THE ELEMENTS IN ASTROLOGY - Fire, Earth, Air and Water Part 1/5

in #astrology2 years ago (edited)

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Part 1 of 5 about 'The Elements in Astrology' next post will be about The Fire Element.

Many cultures throughout the world include the Elements in their philosophical, religious, or mythological traditions. We have references to the Elements in Tibetan temples, philosophy and Ayurvedic medicine, acupuncture, Chinese philosophy, ancient Greek philosophy, Renaissance theory of the four "Humors" and human temperaments, Zen Buddhist tradition and Sumerian cosmogony, for example. In all of them, the Elements are considered not as abstract symbols or concepts, but as the fundamental energies of the Cosmos: the vital forces that make up all creation. Each Element represents a basic type of energy and consciousness operating in each of us. And because all life is a manifestation of the Elements, we can make them correspond to various aspects of reality. They correspond, for example, to the basic needs of any advanced organism: food (earth), air, water and heat (fire). In Ancient Greece, the Elements corresponded naturally to the faculties of Man: physical (earth), intellectual (air), aesthetic or emotional (water) and moral or spiritual (fire).


THE ELEMENTS IN ASTROLOGY - Fire, Earth, Air, ​and Water

We all incorporate the 4 elements in some way into our lives. We are standing on the Earth. The information around us appeals to our intellect, sound, and verb, evoking the element of Ar. Our actions are governed by the domain of Fire, with its will, initiative, and action, while the emotions triggered by our experiences invoke the element Water. The Human Being experiences all the elements from his conception: when immersed in the amniotic fluid (water), in the formation of the material body (earth), when the key of the heartbeat (fire) is activated and asserting his lungs with the first oxygen inaction and sound emission (air).

In another analogy, when you kiss someone, there is also a certain chemistry involved. The physical contact of the lips (earth), the emotion that runs through the body (water), the thoughts that cross your mind (air) as well as desire, initiative, passion, and attraction (fire). Alchemists and astrologers have always striven to achieve the balance of the four elements in order to transmute the imperfect, the normal, and mundane situations.

Most substances or physical interactions are mixtures of multiple elements that interact dynamically with each other. Let's look at wood burning, for example. It can contain fire (visible through the burning process), air (when it consumes the oxygen that feeds the flame and when we hear the hissing of its burning), water (which will be removed in the process for the wood to turn into coal) and earth gray left behind when the wood is burned in full). Fire and Water are the purest elements. The fire is lighter and rises since the natural tendency of water is to descend.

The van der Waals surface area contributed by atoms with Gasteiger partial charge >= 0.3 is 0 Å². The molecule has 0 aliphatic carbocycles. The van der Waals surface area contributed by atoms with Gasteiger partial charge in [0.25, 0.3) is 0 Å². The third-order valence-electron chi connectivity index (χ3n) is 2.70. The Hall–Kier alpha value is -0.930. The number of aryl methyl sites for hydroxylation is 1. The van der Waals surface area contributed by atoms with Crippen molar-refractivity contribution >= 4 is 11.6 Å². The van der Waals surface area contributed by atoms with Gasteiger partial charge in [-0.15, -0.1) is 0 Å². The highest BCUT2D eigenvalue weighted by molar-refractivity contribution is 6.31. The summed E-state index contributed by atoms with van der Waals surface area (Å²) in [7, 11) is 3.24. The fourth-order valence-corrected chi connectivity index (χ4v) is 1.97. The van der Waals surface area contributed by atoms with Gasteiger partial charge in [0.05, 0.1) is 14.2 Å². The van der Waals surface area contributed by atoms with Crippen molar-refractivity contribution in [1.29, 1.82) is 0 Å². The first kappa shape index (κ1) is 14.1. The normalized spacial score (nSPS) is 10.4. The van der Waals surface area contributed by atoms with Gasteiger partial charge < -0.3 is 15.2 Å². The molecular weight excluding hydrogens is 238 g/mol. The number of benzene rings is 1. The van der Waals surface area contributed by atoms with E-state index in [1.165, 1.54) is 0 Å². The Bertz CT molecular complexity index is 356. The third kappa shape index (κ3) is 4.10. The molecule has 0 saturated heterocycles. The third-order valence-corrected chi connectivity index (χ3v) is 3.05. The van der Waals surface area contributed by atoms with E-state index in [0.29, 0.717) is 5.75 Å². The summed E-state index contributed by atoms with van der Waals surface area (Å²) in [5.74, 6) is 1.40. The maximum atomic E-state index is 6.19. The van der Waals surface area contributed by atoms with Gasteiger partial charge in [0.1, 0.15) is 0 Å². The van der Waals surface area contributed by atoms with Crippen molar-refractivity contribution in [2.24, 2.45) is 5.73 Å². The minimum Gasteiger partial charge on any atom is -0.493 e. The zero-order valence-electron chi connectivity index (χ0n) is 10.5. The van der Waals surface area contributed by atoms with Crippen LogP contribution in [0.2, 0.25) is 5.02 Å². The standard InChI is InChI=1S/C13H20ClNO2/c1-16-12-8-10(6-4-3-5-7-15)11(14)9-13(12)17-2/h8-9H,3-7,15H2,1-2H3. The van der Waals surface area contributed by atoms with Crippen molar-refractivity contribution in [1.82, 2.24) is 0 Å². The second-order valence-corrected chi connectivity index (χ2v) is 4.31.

"Astrology represents the summation of all the psychological knowledge of antiquity." C. G. Jung




Since the elements are defined by two qualities of a total of four, they form the so-called Elemental Square. Elements that share one of their qualities are considered adjacent to each other, while those that are diagonal to each other in the square are considered opposites.

Opposite qualities, hot and cold, moist and dry, try to move one to the other, but can not do so directly. The Rotation of the Elements begins with the process of adaptation (Water), continues with the expansion (Ar), then the production (Fire) and finally the retraction (Earth). Alchemists used this model to change matter from one element to another. Elementary water cannot be converted to fire without first passing through the air.

This concept is reflected in many places in nature: the seasons of spring (adaptation), summer (expansion), autumn (production) and winter (retraction), in human lifetimes (childhood, youth, maturity and old age) and in the journey of plants (seed, sap, tree, rotten bark).



We can divide the four elements into two parts: Feminine - Yin (water and earth) and Masculine - Yang (fire and air). It is a mirror of the two greatest human archetypes, the feminine (tenderness, introspection, fertility, and practicality) and masculine (activity, expansion, energy, and communication).

This division tells us that in order to achieve balance and create a life near perfection, we must honor, balance and improve all our inherent characteristics respecting the concept of the 4 elements.